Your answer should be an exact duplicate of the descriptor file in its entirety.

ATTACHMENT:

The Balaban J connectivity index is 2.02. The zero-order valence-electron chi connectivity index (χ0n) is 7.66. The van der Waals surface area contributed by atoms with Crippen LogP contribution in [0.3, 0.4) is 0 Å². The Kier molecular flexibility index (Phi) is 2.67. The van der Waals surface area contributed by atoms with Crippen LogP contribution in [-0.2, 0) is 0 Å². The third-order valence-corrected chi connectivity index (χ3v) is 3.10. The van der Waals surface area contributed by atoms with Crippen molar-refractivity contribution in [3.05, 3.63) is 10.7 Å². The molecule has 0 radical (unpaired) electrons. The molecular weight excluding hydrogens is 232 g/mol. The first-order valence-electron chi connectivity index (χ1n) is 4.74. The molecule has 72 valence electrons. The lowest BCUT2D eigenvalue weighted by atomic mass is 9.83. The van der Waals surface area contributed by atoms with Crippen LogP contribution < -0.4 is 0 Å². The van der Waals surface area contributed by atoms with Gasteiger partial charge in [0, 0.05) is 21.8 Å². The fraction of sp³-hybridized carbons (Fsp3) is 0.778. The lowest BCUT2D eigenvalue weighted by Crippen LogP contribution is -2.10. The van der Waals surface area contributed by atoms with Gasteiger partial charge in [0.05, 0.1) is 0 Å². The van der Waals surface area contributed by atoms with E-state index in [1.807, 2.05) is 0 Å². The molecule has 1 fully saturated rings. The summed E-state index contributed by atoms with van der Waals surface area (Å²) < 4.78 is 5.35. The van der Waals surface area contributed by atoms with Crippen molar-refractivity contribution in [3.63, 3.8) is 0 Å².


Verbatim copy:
The Balaban J connectivity index is 2.02. The zero-order valence-electron chi connectivity index (χ0n) is 7.66. The van der Waals surface area contributed by atoms with Crippen LogP contribution in [0.3, 0.4) is 0 Å². The Kier molecular flexibility index (Phi) is 2.67. The van der Waals surface area contributed by atoms with Crippen LogP contribution in [-0.2, 0) is 0 Å². The third-order valence-corrected chi connectivity index (χ3v) is 3.10. The van der Waals surface area contributed by atoms with Crippen molar-refractivity contribution in [3.05, 3.63) is 10.7 Å². The molecule has 0 radical (unpaired) electrons. The molecular weight excluding hydrogens is 232 g/mol. The first-order valence-electron chi connectivity index (χ1n) is 4.74. The molecule has 72 valence electrons. The lowest BCUT2D eigenvalue weighted by atomic mass is 9.83. The van der Waals surface area contributed by atoms with Crippen LogP contribution < -0.4 is 0 Å². The van der Waals surface area contributed by atoms with Gasteiger partial charge in [0, 0.05) is 21.8 Å². The fraction of sp³-hybridized carbons (Fsp3) is 0.778. The lowest BCUT2D eigenvalue weighted by Crippen LogP contribution is -2.10. The van der Waals surface area contributed by atoms with Gasteiger partial charge in [0.05, 0.1) is 0 Å². The van der Waals surface area contributed by atoms with E-state index in [1.807, 2.05) is 0 Å². The molecule has 1 fully saturated rings. The summed E-state index contributed by atoms with van der Waals surface area (Å²) < 4.78 is 5.35. The van der Waals surface area contributed by atoms with Crippen molar-refractivity contribution in [3.63, 3.8) is 0 Å².